Monthly Archives: March 2015

William Bayntun

William Bayntun (1717—1785) was a barrister who resided at Gray’s Inn. He was admitted to Gray’s Inn in 1746, when he was already nearly 30, and called to the bar in 1760.  He was the youngest son of Henry Bayntun who was of a junior branch of the overly-complex Bayntun family of Wiltshire.  The senior branch had been prominent landowners for centuries, described by the DNB as “the quintessential county family”, developing over the years a wide array of land-holdings and intertwining marriages and trailing vast numbers of lawsuits before dying out (in the nineteenth generation) shortly before our William was born.

William did manage to acquire and inherit his own modest collection of estates to support him, and he married well to Catherine Sandys, an heiress, in 1756 (she was some twenty years his junior and still underage, but her father had died in 1754).  William and Catherine did not have any children and in his will, after providing for his wife, William left his estate to Windsor Sandys, a cousin of his wife’s. While William married, but did not have children, both his brothers had children, but did not marry.

William Bayntun was a Fellow of the Society of Antiquaries, and principally noted for his book collection, sold off after his death.  Also a supporter of the arts, he subscribed to the first edition of Joshua Kirby’s Method of Perspective, and was present at the 1757 dinner at the Foundling Hospital.

Dinner at the Hospital

The Foundling Hospital played an important role in the developing community of artists in London in the 1740s and 1750s. Hogarth was the principal force behind this.  Back in 1740, Hogarth had donated his portrait of Captain Coram to the hospital, and in 1746 Hogarth, together with Rysbrack, suggested a plan to the Governors of the Hospital whereby artists, principally painters and sculptors, would donate work to decorate the (public) areas of the hospital, and, in return, would have their work seen by those sections of polite society who might commission more work from the artists.  The plan was approved and became a great success.  A committee was formed to meet annually on November 5 to oversee the donations.  Hogarth, Francis Hayman, Joseph Highmore, James Wills, Thomas Gainsborough, Samuel Wale, Richard Wilson, and more all donated works.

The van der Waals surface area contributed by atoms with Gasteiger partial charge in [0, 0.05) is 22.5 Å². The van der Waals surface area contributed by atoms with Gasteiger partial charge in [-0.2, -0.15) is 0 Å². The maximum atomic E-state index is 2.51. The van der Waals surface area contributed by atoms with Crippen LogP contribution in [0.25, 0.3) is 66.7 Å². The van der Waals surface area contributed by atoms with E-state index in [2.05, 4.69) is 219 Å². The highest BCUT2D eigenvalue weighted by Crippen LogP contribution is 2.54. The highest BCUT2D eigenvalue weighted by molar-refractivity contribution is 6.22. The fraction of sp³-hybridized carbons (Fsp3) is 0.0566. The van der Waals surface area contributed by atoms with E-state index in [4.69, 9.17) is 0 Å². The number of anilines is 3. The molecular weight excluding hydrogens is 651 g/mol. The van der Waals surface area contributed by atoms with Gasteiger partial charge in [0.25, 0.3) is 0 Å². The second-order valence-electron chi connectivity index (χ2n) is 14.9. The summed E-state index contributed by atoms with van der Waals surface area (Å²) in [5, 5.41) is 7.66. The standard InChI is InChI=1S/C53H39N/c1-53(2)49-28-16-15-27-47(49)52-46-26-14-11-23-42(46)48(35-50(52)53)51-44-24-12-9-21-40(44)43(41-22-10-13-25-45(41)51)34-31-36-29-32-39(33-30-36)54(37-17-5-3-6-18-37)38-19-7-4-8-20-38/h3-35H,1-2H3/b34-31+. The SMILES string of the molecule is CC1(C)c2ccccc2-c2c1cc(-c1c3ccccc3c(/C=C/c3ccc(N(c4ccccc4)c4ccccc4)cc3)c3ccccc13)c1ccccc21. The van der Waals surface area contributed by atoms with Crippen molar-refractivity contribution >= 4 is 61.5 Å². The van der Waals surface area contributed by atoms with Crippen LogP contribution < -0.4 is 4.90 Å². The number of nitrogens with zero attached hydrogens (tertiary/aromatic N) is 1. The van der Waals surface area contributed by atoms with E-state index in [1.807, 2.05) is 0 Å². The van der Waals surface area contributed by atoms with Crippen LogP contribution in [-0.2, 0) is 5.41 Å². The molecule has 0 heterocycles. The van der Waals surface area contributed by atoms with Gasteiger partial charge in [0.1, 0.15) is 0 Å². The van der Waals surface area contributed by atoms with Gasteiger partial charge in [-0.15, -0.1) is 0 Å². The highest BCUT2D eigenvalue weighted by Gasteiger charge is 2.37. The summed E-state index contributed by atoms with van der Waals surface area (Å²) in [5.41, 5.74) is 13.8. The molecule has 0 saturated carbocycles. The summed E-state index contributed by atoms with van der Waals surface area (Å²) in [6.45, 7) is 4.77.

Hogarth_Captain Coram

As was frequently the case in eighteenth-century England, the annual business meeting of the committee soon acquired a dinner, which grew into a large gathering of artists and their supporters.  Few records of these dinners survive, with the exception of the one held on November 5, 1757.  At this dinner, an astonishing 154 people signed the guest list.  The original list is long lost, but it was transcribed and later published in [Brownlow 1847, 17—20]. Brownlow sorted the names alphabetically within profession (Painters, Sculptors, Architects, Engravers) and non-artist supporters (who did not get a heading).  He also included some helpful footnotes identifying some of the names. The list thus stands as one of the few lengthy sources of the names of active artists in the late 1750s.

Joshua Kirby was present at the dinner, and out of the artists there that evening, at least 40 had subscribed to his Method of Perspective, as well as some half a dozen of the supporters.

 

References

Brownlow, J. (1847) Memoranda; or, Chronicles of the Foundling Hospital, Including Memoirs of Captain Coram, etc. London.